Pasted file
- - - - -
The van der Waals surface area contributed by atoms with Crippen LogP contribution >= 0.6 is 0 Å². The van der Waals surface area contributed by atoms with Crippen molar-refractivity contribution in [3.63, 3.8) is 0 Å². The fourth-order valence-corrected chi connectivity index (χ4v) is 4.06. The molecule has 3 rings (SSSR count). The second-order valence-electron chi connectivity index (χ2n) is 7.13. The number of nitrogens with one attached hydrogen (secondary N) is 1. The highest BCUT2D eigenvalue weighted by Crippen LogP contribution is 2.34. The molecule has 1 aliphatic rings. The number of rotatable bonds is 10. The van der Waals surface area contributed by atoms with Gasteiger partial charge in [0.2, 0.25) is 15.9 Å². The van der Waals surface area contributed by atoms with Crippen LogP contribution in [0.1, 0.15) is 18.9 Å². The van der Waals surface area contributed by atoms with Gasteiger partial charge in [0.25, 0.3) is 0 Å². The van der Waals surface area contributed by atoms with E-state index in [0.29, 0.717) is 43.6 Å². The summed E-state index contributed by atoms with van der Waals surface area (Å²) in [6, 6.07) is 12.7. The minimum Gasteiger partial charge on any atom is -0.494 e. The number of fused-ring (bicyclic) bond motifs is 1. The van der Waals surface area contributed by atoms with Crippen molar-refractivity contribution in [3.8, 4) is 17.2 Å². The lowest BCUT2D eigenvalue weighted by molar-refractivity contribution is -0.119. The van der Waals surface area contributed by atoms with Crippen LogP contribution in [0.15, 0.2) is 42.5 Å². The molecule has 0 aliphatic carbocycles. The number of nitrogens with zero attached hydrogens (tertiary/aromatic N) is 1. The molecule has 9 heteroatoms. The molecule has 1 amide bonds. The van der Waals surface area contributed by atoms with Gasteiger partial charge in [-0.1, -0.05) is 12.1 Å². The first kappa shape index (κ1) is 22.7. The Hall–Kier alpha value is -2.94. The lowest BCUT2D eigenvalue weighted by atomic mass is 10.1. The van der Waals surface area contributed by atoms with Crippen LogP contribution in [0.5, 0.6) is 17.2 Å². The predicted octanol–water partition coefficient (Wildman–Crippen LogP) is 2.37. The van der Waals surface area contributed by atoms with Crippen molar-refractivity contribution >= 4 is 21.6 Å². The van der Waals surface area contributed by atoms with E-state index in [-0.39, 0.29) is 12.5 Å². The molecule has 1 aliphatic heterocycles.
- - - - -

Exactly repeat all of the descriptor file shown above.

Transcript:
The van der Waals surface area contributed by atoms with Crippen LogP contribution >= 0.6 is 0 Å². The van der Waals surface area contributed by atoms with Crippen molar-refractivity contribution in [3.63, 3.8) is 0 Å². The fourth-order valence-corrected chi connectivity index (χ4v) is 4.06. The molecule has 3 rings (SSSR count). The second-order valence-electron chi connectivity index (χ2n) is 7.13. The number of nitrogens with one attached hydrogen (secondary N) is 1. The highest BCUT2D eigenvalue weighted by Crippen LogP contribution is 2.34. The molecule has 1 aliphatic rings. The number of rotatable bonds is 10. The van der Waals surface area contributed by atoms with Gasteiger partial charge in [0.2, 0.25) is 15.9 Å². The van der Waals surface area contributed by atoms with Crippen LogP contribution in [0.1, 0.15) is 18.9 Å². The van der Waals surface area contributed by atoms with Gasteiger partial charge in [0.25, 0.3) is 0 Å². The van der Waals surface area contributed by atoms with E-state index in [0.29, 0.717) is 43.6 Å². The summed E-state index contributed by atoms with van der Waals surface area (Å²) in [6, 6.07) is 12.7. The minimum Gasteiger partial charge on any atom is -0.494 e. The number of fused-ring (bicyclic) bond motifs is 1. The van der Waals surface area contributed by atoms with Crippen molar-refractivity contribution in [3.8, 4) is 17.2 Å². The lowest BCUT2D eigenvalue weighted by molar-refractivity contribution is -0.119. The van der Waals surface area contributed by atoms with Crippen LogP contribution in [0.15, 0.2) is 42.5 Å². The molecule has 0 aliphatic carbocycles. The number of nitrogens with zero attached hydrogens (tertiary/aromatic N) is 1. The molecule has 9 heteroatoms. The molecule has 1 amide bonds. The van der Waals surface area contributed by atoms with Gasteiger partial charge in [-0.1, -0.05) is 12.1 Å². The first kappa shape index (κ1) is 22.7. The Hall–Kier alpha value is -2.94. The lowest BCUT2D eigenvalue weighted by atomic mass is 10.1. The van der Waals surface area contributed by atoms with Crippen LogP contribution in [0.5, 0.6) is 17.2 Å². The predicted octanol–water partition coefficient (Wildman–Crippen LogP) is 2.37. The van der Waals surface area contributed by atoms with Crippen molar-refractivity contribution >= 4 is 21.6 Å². The van der Waals surface area contributed by atoms with E-state index in [-0.39, 0.29) is 12.5 Å². The molecule has 1 aliphatic heterocycles.